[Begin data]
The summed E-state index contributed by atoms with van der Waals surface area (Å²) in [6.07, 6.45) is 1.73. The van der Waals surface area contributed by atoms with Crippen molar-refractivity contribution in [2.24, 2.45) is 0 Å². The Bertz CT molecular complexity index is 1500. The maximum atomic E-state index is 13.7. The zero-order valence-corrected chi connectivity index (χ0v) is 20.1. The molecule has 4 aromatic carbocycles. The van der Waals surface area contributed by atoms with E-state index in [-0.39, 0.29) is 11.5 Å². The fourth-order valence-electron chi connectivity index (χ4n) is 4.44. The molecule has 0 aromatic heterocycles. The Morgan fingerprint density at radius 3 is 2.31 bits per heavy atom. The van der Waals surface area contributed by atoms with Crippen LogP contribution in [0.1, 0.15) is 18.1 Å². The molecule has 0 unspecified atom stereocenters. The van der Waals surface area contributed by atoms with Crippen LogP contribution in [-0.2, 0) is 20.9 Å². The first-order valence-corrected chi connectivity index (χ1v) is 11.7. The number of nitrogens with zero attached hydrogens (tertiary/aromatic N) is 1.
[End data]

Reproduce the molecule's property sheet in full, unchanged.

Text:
The summed E-state index contributed by atoms with van der Waals surface area (Å²) in [6.07, 6.45) is 1.73. The van der Waals surface area contributed by atoms with Crippen molar-refractivity contribution in [2.24, 2.45) is 0 Å². The Bertz CT molecular complexity index is 1500. The maximum atomic E-state index is 13.7. The zero-order valence-corrected chi connectivity index (χ0v) is 20.1. The molecule has 4 aromatic carbocycles. The van der Waals surface area contributed by atoms with E-state index in [-0.39, 0.29) is 11.5 Å². The fourth-order valence-electron chi connectivity index (χ4n) is 4.44. The molecule has 0 aromatic heterocycles. The Morgan fingerprint density at radius 3 is 2.31 bits per heavy atom. The van der Waals surface area contributed by atoms with Crippen LogP contribution in [0.1, 0.15) is 18.1 Å². The molecule has 0 unspecified atom stereocenters. The van der Waals surface area contributed by atoms with Crippen LogP contribution in [-0.2, 0) is 20.9 Å². The first-order valence-corrected chi connectivity index (χ1v) is 11.7. The number of nitrogens with zero attached hydrogens (tertiary/aromatic N) is 1.